As Narendra Modi is on his first visit to the UK, little is known about his agenda, other than a ‘rockstar’ Wembley reception, a lunch at Buckingham Palace and meetings at Number 10. Political meetings will focus on how the UK and India might work more closely together, but in what areas?
In September, the UK’s Trade and Investment Department (UKTI) published a report highlighting opportunities for collaboration between the UK and India on smart city development. Thinking beyond the buzz surrounding smart cities, there are three reasons why the UK should take a look at what is happening in India:
The scale of Modi’s plans for urban rejuvenation is unprecedented: a third of the 98 selected cities for the Smart Cities Challenge have over a million inhabitants. The Indian government has also been working on the rejuvenation of another 500 cities, through the AMRUT scheme. Overall, some $1.2 trillion will be invested by the government over the next 20 years to improve transportation, energy, public security, sanitation, waste management and well-being in Indian cities. India’s urban population expected to rise to 840 million by 2050. For big challenges, big solutions are required.
India has the potential to encourage experimentation with urban decision-making models and citizen-led initiatives: by its scale and diversity, India has traditionally been a laboratory for business solutions, particularly for emerging markets. Recently, municipalities and NGOs have started experimenting with models blending traditional and new participation channels. An example is Next Bengaluru, a neighbourhood design initiative combining offline consultations and online idea-crowdsourcing, ensuring inclusivity while improving reach. India has also seen the multiplication of innovative bottom-up initiatives, from entrepreneurs, NGOs and communities, aiming to address pressing urban issues like safety, sanitation or transportation.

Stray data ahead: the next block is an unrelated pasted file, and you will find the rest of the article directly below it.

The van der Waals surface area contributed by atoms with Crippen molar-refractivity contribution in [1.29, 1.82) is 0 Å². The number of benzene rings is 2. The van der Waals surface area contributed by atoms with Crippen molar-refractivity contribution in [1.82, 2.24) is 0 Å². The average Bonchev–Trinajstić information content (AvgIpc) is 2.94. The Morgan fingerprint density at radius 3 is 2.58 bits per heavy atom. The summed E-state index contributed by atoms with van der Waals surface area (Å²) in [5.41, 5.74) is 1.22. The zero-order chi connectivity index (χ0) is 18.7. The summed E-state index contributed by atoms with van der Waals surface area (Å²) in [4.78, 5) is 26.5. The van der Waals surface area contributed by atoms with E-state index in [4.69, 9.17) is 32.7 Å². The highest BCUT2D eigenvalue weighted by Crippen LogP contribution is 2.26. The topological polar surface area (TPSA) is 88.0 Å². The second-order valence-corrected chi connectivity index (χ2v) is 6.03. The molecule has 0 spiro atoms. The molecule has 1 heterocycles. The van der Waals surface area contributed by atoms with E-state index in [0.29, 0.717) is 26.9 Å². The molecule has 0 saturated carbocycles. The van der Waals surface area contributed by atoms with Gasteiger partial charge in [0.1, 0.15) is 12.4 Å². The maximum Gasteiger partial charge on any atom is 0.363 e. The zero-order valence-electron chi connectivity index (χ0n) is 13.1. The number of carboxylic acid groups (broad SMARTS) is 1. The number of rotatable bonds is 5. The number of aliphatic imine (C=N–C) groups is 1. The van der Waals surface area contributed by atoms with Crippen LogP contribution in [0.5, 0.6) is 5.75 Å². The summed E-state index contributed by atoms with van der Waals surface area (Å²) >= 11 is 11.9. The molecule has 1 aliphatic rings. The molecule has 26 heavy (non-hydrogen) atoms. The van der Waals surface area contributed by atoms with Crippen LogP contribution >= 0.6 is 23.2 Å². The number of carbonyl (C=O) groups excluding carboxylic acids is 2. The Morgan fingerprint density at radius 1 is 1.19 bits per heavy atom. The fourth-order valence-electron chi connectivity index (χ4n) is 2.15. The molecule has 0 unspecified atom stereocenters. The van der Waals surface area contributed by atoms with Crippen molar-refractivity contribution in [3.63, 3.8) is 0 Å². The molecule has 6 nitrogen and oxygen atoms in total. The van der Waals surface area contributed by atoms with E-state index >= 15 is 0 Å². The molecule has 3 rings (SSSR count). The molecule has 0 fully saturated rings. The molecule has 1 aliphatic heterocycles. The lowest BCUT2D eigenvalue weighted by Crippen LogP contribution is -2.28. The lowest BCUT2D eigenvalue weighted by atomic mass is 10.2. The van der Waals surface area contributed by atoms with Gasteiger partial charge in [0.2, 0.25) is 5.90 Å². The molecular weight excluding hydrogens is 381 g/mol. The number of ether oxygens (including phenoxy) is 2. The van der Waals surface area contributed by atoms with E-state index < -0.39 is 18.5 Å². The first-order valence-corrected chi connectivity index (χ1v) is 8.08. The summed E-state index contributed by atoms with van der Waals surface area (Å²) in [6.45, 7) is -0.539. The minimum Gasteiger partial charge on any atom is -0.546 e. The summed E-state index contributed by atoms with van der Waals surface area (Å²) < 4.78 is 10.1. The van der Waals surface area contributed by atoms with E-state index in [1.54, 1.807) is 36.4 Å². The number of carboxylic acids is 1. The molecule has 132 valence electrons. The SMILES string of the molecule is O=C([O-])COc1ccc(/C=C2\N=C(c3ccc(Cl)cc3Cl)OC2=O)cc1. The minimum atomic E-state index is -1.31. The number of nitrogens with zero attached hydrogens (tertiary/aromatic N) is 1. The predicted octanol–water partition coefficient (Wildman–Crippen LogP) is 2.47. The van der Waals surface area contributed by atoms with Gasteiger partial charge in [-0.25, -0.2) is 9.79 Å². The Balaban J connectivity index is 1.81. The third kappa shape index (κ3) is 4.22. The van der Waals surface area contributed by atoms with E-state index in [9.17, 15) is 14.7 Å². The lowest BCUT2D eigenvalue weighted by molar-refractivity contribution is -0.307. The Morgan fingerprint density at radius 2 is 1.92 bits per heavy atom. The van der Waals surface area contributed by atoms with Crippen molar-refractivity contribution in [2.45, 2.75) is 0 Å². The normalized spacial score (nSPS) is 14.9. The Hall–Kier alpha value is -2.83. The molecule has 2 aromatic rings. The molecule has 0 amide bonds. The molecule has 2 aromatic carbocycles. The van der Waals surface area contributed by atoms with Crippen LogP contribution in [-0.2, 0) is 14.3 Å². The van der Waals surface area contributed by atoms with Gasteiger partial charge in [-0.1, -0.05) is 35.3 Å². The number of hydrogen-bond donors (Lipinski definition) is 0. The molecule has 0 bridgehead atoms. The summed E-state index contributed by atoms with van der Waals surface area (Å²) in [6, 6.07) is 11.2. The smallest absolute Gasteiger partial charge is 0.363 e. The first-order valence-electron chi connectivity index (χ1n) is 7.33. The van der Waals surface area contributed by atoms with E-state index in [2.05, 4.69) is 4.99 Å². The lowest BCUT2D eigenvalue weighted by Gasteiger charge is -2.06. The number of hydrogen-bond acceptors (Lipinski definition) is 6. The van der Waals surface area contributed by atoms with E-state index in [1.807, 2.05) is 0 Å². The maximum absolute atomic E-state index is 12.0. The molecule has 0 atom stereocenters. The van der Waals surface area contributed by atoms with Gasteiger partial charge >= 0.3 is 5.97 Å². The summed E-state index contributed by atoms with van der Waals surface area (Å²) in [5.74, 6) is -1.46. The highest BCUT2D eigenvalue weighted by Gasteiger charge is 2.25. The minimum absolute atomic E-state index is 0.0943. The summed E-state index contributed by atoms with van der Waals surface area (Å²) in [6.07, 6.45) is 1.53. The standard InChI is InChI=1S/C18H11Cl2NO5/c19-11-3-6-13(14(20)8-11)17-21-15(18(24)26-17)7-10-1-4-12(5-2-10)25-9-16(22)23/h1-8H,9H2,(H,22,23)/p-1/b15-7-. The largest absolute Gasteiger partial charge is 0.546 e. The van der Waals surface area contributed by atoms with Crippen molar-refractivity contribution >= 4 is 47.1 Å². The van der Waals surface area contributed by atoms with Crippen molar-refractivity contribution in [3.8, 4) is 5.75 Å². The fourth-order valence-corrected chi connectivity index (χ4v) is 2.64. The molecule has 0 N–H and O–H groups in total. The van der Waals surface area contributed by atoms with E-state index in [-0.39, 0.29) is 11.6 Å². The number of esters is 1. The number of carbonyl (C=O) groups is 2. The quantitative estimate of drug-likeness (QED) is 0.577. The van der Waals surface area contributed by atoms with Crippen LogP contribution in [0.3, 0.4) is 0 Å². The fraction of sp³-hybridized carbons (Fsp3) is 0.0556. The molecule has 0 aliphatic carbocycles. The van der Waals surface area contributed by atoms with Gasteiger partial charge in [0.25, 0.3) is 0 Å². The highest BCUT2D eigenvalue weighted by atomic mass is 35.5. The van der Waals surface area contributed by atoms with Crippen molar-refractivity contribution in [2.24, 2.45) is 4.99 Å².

Modi’s Smart Cities initiative fits into a larger ‘branding’ strategy: Modi’s plans for Indian cities are not an end in themselves. They align with other complementary programmes, e.g. Digital India or Make in India, set up to attract inward foreign direct investments, create jobs and skill-up the workforce. This is already proving successful, as initiatives are receiving increasing external attention and funding. France wants to invest £1.5 billion in the smart cities mission, Germany is investing about the same in India’s clean energy sector. Singapore, Japan, Spain and the USA are other examples of nations investing in India’s smart cities, to the extent that India became the world’s first investment destination for 2015.
Over the last few years, the UK has been developing competencies of its own in the field of smart cities. Glasgow, winner of a £24 million grant from the Technology Strategy Board in 2013, to set up a smart city demonstrator, is a good example. Successful public-private partnerships like Bristol is Open are also worth mentioning. Set up as a joint venture between the University of Bristol and the City Council, around a consortium of public and private partners, the project looks at how networked sensors can generate data about cities and inform decision-making.
Given the scope of its urban challenges, India has the potential to be a pioneer in the design and implementation of innovative solutions. Additionally, in a time of severe budget cuts, India’s talent for frugal innovation presents great potential for both Indian and UK cities. There are plenty of opportunities for further collaboration between the UK and India in this field, first in terms of sharing experience, developing standards and understanding variables for replicability, but also, more concretely, in terms of cross-investment or partnerships. The theme for Modi’s Wembley speech is ‘Two great nations, one glorious future’. Let’s hope UK politicians will use Modi’s visit as a chance to discuss these opportunities, pushing India-UK relations further.
This blog is part of a series of work on innovation in cities. Nesta's recent report on smart cities can be found here. Future blogs will explore common challenges that UK and Indian cities face.